We’ve written elsewhere about just how critical the effectiveness of your system of meetings is to your company’s organizational health and business success. But of course, the building blocks of that system are your individual meetings themselves. Think for a moment of just how much time you spend in meetings. Then multiply that by the numbers of people in your company. Consequently, if you have a culture of sloppy, ineffective meeting practices, your company has a productivity time sink of alarming proportions.
If it’s true, as the old sayings go, that “great oaks from the smallest acorns grow,” or “the longest journey begins with a single step,” then it’s also true that the way your company “operates” on the whole is, to a large extent, the aggregate of one meeting at a time.
Being More Intentional About Group Process
So what can you do about improving the efficiency and effectiveness of these all-important individual “blocks” of precious time? The general answer is: you can be more intentional about meetings. That is, instead of simply letting them happen extemporaneously, you can be more thoughtful and constructively critical about them. Instead of focusing on just their content, you can be more aware of and disciplined about their process dimension.
But as we said, that’s a general answer. How would you actually go about doing that? The concrete answer is something we frequently use with our clients. It’s called the “process check.” The process check is a simple tool that provides you with concrete criteria by which to evaluate your meetings as they are so that you can identify specific opportunities for making them more effective and efficient.
Process Check Criteria
A good process check first identifies the elements that are typically most critical to group effectiveness, such as:
Meeting planning: Are our meetings typically disorganized? Or well-planned?
- At task: Do we typically go off on tangents? Or do we stay focused?
- Agenda: Do we ever use one? Or are our meetings agenda-less?
- Listening skills: Is more than one person usually talking at once? Do we interrupt?
- Decision-making: Do our decisions reflect solid group agreement? Or is buy-in weak and fragmented because of the hap-hazard way we decide?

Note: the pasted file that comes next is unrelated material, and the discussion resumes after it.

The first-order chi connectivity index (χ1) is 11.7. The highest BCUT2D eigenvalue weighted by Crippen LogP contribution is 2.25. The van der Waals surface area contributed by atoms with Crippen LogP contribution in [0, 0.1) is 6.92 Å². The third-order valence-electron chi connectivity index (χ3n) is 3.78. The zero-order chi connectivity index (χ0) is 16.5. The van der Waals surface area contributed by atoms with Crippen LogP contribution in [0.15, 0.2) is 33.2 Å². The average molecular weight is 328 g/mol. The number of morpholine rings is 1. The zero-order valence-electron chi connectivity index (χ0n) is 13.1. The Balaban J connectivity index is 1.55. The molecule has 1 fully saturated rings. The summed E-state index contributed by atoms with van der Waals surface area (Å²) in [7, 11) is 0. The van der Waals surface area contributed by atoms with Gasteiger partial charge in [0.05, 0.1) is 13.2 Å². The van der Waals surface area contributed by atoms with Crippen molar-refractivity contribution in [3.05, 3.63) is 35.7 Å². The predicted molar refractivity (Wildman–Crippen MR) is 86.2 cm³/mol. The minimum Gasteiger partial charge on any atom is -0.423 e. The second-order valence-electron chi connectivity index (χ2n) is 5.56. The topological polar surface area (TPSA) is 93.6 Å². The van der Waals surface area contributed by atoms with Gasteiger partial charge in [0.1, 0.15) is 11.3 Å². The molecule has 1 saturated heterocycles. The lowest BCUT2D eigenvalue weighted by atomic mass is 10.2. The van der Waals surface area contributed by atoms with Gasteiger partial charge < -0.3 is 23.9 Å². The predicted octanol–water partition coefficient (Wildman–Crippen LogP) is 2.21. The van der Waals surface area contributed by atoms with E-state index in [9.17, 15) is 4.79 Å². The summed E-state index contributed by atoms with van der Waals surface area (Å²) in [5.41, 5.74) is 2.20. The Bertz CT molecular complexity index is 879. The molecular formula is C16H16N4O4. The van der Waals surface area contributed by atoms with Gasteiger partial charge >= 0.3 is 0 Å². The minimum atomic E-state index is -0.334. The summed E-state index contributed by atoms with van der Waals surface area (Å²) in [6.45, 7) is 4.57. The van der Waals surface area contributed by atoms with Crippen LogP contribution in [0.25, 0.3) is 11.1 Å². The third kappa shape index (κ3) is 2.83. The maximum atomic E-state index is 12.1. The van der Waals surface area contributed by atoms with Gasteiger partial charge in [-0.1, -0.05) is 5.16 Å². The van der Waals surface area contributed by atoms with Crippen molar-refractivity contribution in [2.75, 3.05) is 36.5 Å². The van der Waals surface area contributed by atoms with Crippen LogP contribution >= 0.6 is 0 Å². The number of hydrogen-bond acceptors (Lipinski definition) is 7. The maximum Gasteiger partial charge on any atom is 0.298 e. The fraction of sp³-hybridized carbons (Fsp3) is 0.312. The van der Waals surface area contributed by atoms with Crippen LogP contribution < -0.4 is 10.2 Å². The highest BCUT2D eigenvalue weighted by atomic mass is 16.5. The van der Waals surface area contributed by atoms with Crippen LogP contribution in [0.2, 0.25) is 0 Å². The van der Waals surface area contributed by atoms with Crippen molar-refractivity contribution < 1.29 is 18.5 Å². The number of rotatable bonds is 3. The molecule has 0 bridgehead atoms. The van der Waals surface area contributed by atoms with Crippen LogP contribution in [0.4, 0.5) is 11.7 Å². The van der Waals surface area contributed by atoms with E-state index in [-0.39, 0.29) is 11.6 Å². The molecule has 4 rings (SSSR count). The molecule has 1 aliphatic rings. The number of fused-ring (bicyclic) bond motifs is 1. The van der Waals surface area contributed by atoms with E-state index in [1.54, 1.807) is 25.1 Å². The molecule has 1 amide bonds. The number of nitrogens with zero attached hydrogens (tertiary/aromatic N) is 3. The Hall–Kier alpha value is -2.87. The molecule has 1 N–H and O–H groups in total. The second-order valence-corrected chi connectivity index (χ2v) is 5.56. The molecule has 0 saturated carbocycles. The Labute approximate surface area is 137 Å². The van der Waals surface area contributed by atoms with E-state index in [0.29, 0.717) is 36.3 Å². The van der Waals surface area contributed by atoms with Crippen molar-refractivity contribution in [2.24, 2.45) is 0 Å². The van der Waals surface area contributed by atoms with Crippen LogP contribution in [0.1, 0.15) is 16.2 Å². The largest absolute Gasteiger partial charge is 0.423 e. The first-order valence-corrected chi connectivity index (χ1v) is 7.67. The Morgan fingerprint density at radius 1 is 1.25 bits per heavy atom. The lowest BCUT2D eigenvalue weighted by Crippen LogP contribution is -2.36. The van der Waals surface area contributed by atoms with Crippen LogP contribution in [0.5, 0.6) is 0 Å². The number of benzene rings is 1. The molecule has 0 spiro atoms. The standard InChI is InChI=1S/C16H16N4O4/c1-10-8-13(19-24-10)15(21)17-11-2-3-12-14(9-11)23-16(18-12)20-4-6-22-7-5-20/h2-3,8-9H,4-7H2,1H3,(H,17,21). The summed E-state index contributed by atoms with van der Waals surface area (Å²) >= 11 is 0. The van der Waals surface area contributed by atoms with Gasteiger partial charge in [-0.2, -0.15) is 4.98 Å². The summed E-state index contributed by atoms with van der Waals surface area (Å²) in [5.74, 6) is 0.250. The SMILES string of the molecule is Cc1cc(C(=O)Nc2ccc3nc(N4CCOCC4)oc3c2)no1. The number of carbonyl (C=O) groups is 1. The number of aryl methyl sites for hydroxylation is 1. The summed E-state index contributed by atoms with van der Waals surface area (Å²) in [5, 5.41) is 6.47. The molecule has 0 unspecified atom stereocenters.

- Participation: Are all participants involved? Or are our meetings usually dominated by a few people while others “sit on their hands?”
We find ourselves using these criteria with clients most often because, in our experience, these are the most typical barriers to meeting effectiveness. However, it’s important to note that, if you feel your group or team is prone to a particular pitfall that detracts from its effectiveness, you can always plug it into your process check to personalize the tool’s effectiveness.
Rating Criteria and Evaluating Your “Grades”
With the critical elements defined, simply create a rating spectrum – from 1 to 5, or 1 to 10, say, – for each criterion you’ve identified. Then ask each meeting participant to rate the effectiveness of your meetings against each of the criteria. You can do this at the beginning of a meeting, just asking for ratings verbally and then discussing each. Or, you can collect the ratings anonymously, have someone compile them and discuss them at the beginning of your next session. Either way, you’re providing structure to a discussion about not just the content of your meetings but also about the way you are going about dealing with that content. Given that poor meeting process can be the biggest barrier to group or team effectiveness, you’ll be helping to ensure that your team takes conscious steps that maximize its own time investment as well as its business impact.
Process Checks for Task Teams
Process checks are especially helpful for groups that belong to task teams or other work groups that, by virtue of their responsibility for a longer-term project or challenge, are committed to meeting together as a defined group over an extended period of time. In this case, taking stock of the effectiveness of your meetings early in your project’s life cycle enables you to improve your team meeting process over time. And this can’t help but make you more efficient and improve your team’s effectiveness against your project’s goals and timetable.
Lousy Meeting? Speak Up!
So, the next time you find yourself in a dysfunctional meeting that’s wasting your time, remember: it doesn’t have to be this way. Suggest a pause in the action and a healthy “process check” for your meeting team. Chances are very good that some of your fellow meeting-goers are feeling the very same frustration you are. And they’ll be only too happy to exploit the chance this handy little tool provides to improve your team’s effectiveness and, ultimately, your company’s performance as well!